Houston Criminal Defense Attorney

Can You Be Convicted of Murder by Association?

Texas is one of the states that has the Felony Murder Rule, sometimes known as “the law of parties.” This law states a person is criminally responsible for an offense committed by the conduct of another if the circumstance meets a certain number of different criteria.

Texas Penal Code § 7.02 describes the Felony Murder Rule applies in the following circumstances:

  • A person acts with the kind of culpability required for the offense by causing or aiding an innocent or nonresponsible person to engage in conduct prohibited by the definition of the crime
  • A person acts with intent to promote or assist the commission of the crime by soliciting, encouraging, directing, aiding, or attempting to help the person committing the offense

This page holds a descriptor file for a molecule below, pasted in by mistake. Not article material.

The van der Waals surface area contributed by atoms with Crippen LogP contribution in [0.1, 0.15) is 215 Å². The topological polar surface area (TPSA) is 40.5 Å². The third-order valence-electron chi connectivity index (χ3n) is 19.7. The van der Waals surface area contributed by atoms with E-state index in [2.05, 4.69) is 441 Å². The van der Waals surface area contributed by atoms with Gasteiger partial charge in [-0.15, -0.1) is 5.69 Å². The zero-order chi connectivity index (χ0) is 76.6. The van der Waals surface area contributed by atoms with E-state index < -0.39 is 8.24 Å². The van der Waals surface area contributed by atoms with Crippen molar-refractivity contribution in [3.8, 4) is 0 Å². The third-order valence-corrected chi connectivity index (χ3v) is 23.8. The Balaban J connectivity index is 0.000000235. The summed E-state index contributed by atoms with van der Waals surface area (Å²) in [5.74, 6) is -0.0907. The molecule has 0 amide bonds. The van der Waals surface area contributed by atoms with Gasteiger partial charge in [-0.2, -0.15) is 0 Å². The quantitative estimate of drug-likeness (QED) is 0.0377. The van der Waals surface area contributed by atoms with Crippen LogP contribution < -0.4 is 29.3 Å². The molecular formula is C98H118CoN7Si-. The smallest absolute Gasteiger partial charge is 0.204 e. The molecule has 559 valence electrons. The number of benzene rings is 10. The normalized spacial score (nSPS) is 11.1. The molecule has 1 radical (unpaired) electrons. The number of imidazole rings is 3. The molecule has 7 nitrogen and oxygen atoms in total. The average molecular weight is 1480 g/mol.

• A person has the legal duty to prevent the commission of the offense

Likewise, if a group of people intends to commit a felony and one among the group commits another felony along the way, the entire group could be found guilty of the second felony as well as the first.

The Felony Murder Rule doesn’t only apply to murders, however; it applies to any felony crime. For example, if you and a friend were shopping, and you saw your friend swap the price tag on two items, you could be implicated with shoplifting in addition to your friend even though you never touched the items.

Remember, if a prosecutor is trying to pin you for murder because you were present with the offender at the time of the crime, you don’t have to have been a significant participant in the offense to be convicted.

If you’re being accused of murder when you never participated in the act, make sure to talk to an experienced Houston criminal defense attorney as soon as possible. The Law Offices of Jed Silverman can offer you years of legal experience and dedication to pursuing the best possible outcome for our clients. Our firm only focuses on criminal defense, so we won’t split our time between different types of law. Let us use our skill and knowledge on your behalf.

Contact us at (713) 597-2221 or fill out our online form to schedule a free case consultation today.